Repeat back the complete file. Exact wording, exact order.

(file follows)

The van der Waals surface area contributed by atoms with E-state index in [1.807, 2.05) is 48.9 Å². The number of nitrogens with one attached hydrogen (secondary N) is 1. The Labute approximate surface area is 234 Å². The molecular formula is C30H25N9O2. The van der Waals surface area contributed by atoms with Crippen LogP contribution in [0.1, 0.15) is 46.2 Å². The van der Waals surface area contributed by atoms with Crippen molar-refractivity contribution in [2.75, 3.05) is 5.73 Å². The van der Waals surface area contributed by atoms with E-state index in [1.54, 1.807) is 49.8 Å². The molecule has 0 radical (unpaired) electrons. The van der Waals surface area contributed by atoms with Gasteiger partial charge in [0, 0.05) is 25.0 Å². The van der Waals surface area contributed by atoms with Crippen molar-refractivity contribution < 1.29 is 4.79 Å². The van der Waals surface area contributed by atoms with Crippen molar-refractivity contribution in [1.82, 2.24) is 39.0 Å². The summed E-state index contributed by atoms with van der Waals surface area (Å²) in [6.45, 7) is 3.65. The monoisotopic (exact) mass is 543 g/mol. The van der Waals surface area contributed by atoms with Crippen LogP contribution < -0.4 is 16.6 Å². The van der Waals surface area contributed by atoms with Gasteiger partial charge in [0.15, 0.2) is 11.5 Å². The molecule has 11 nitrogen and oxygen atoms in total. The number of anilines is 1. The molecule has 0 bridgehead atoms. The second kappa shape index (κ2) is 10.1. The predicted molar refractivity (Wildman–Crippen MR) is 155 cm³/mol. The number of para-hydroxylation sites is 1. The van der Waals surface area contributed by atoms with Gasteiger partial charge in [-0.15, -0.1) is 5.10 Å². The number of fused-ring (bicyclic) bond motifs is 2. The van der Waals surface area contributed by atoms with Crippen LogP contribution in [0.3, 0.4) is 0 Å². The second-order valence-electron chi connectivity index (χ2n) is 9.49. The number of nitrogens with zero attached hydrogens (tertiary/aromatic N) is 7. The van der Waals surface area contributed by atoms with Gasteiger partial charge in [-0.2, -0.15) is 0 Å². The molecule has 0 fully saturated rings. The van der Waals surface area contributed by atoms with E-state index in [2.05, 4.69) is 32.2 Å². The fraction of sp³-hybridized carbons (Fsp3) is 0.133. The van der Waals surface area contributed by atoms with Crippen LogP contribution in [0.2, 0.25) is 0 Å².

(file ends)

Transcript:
The van der Waals surface area contributed by atoms with E-state index in [1.807, 2.05) is 48.9 Å². The number of nitrogens with one attached hydrogen (secondary N) is 1. The Labute approximate surface area is 234 Å². The molecular formula is C30H25N9O2. The van der Waals surface area contributed by atoms with Crippen LogP contribution in [0.1, 0.15) is 46.2 Å². The van der Waals surface area contributed by atoms with Crippen molar-refractivity contribution in [2.75, 3.05) is 5.73 Å². The van der Waals surface area contributed by atoms with E-state index in [1.54, 1.807) is 49.8 Å². The molecule has 0 radical (unpaired) electrons. The van der Waals surface area contributed by atoms with Gasteiger partial charge in [0, 0.05) is 25.0 Å². The van der Waals surface area contributed by atoms with Crippen molar-refractivity contribution < 1.29 is 4.79 Å². The van der Waals surface area contributed by atoms with Crippen molar-refractivity contribution in [1.82, 2.24) is 39.0 Å². The summed E-state index contributed by atoms with van der Waals surface area (Å²) in [6.45, 7) is 3.65. The monoisotopic (exact) mass is 543 g/mol. The van der Waals surface area contributed by atoms with Crippen LogP contribution < -0.4 is 16.6 Å². The van der Waals surface area contributed by atoms with Gasteiger partial charge in [0.15, 0.2) is 11.5 Å². The molecule has 11 nitrogen and oxygen atoms in total. The number of anilines is 1. The molecule has 0 bridgehead atoms. The second kappa shape index (κ2) is 10.1. The predicted molar refractivity (Wildman–Crippen MR) is 155 cm³/mol. The number of para-hydroxylation sites is 1. The van der Waals surface area contributed by atoms with Gasteiger partial charge in [-0.15, -0.1) is 5.10 Å². The number of fused-ring (bicyclic) bond motifs is 2. The van der Waals surface area contributed by atoms with Crippen LogP contribution in [0.3, 0.4) is 0 Å². The second-order valence-electron chi connectivity index (χ2n) is 9.49. The number of nitrogens with zero attached hydrogens (tertiary/aromatic N) is 7. The van der Waals surface area contributed by atoms with Gasteiger partial charge in [-0.2, -0.15) is 0 Å². The molecule has 0 fully saturated rings. The van der Waals surface area contributed by atoms with E-state index in [2.05, 4.69) is 32.2 Å². The fraction of sp³-hybridized carbons (Fsp3) is 0.133. The van der Waals surface area contributed by atoms with Crippen LogP contribution in [0.2, 0.25) is 0 Å².